Today, Annapolis is a thriving tourist and college town. There are over 100 restaurants in the city, and Main Street is a collage of boutiques, pubs, and specialty shops. There is a very active night life, fueled in part by the Academy.
We docked at the Annapolis City Docks, located in the heart of downtown Annapolis. Here are some images from our two-day visit:
From Annapolis we ran 40 miles up the Patapsco River to Baltimore, about 10 miles each way off our route. We docked in the Baltimore Inner Harbor, located in the heart of downtown Baltimore. The waterfront/Inner Harbor has been transformed in recent decades, and is home to many shops, restaurants, and attractions, including the Aquarium and the Science Museum. We planned to stay for two days in Baltimore, but stayed an extra day due to high winds. Here are some pictures from our stay:
The following day, the wind in Baltimore had finally diminished, but it was cold and rainy. However, we wanted to move on, so we ran 50 miles in steady rain to Chesapeake City. The bridge on the Joint Adventure has a bimini top and clear plastic windows that can be zipped into place, so we dressed warm and stayed dry during the run. Chesapeake City is located on the C&D Canal, which connects Chesapeake Bay to Delaware Bay. The map below is the best way to describe the geography:
Chesapeake City is a hidden gem – a small, historic town with buildings dating in the early 1800’s with some surprisingly good restaurants and a vibrant marina with a large restaurant/lounge that has live music 5 days a week. Here are some pictures:
The rain cleared but the forecast called for winds increasing to 20 knots with gusts to 30 knots and small craft warnings, so we left at dawn the next day to run 70 miles down Delaware Bay to Cape May, New Jersey. The wind and waves kicked up, but the waves were on our stern so the passage was a bit rough but doable. On the way, we passed the nuclear power plant that my nephew Jimmy Southerton operates:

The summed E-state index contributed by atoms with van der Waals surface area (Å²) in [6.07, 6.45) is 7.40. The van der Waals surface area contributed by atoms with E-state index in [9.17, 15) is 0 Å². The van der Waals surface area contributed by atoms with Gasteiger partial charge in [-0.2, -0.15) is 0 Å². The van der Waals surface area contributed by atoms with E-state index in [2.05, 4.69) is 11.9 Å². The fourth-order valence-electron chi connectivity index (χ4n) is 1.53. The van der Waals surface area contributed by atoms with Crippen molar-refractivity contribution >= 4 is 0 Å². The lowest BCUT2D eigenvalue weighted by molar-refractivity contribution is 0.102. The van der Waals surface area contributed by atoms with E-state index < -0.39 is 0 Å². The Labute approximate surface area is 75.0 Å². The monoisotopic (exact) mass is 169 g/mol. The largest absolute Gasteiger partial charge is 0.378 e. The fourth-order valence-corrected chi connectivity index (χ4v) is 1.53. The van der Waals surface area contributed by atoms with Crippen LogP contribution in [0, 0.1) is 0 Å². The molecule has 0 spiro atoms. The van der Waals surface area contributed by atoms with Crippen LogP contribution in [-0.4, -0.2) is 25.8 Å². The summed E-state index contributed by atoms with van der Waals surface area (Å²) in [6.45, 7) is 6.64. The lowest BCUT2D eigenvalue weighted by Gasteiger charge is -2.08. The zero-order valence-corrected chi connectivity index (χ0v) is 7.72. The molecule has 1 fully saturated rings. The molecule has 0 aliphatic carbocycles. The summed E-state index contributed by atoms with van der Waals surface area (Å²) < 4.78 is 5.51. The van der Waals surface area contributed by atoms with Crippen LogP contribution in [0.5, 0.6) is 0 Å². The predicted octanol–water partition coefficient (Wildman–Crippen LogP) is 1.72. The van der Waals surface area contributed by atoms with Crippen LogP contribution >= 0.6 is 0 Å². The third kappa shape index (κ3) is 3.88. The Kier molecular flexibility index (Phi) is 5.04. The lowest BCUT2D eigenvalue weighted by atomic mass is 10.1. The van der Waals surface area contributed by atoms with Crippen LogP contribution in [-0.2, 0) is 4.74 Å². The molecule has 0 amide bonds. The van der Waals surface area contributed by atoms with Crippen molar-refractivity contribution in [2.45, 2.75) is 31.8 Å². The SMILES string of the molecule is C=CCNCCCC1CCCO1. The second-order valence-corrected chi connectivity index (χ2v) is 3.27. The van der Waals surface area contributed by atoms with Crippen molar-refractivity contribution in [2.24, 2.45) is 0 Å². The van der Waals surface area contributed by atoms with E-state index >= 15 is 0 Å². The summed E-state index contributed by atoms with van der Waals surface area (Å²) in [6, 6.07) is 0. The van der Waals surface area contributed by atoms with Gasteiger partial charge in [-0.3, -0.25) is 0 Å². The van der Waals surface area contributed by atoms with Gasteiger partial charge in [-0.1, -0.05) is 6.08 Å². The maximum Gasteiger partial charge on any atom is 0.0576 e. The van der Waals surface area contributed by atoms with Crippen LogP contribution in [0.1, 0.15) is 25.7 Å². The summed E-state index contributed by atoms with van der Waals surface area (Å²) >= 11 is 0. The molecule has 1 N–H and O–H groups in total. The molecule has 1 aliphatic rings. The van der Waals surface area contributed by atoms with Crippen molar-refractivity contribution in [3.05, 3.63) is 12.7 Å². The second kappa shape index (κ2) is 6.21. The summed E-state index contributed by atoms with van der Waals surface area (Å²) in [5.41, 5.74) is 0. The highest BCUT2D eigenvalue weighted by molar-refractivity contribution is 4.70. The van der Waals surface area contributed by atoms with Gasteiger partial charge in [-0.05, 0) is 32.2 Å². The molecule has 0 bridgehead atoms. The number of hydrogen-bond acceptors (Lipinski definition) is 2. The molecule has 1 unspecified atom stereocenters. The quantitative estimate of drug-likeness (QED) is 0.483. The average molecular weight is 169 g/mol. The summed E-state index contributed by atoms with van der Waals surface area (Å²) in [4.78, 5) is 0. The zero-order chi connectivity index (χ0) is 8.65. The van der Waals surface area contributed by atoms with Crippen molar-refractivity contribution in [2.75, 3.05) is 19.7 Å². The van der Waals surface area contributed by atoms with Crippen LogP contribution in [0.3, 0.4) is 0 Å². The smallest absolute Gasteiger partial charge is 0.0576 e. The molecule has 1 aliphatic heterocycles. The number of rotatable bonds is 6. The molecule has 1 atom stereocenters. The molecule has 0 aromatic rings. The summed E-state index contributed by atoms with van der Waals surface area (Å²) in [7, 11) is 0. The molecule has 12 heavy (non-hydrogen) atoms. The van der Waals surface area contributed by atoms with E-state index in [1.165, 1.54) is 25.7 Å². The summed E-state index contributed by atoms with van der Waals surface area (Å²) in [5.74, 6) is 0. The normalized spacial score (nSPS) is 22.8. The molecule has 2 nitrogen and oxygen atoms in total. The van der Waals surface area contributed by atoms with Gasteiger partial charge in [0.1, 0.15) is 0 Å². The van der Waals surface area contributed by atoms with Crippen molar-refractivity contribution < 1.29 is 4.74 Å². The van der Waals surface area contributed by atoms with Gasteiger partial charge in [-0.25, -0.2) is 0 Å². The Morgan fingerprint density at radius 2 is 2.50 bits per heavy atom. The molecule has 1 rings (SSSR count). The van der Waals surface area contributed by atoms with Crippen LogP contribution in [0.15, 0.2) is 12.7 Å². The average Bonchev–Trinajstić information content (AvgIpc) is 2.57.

Cape May, New Jersey is unique. Located on a peninsula which separates Delaware Bay from the Atlantic Ocean, it was the country’s first seaside resort. Several large hotels were constructed, and it became the summer playground of socialites in the 18th century. In 1878, a five day long fire destroyed several city blocks, including several of the hotels. Nearly all of the homes that were built during the reconstruction were Victorian style, and today Cape May boasts the second largest collection of Victorian homes in the nation, after San Francisco. In 1976, the entire town was designated a National Historic Landmark, the only city in the nation so designated. Today, the city is a thriving tourist town with tours of the historic homes, great restaurants, and a fantastic beach. Here are some images:
From Cape May, we work our way north on the New Jersey Intracoastal Waterway towards New York. We’re told that the channel is often narrow and shallow, extensive shoaling exists, and some debris from Hurricane Sandy still remains submerged and unmarked. If it gets too precarious, we’ll head into the open water and run outside the shoreline, but we prefer the interesting channels of the ICW if it is safe enough. More to come!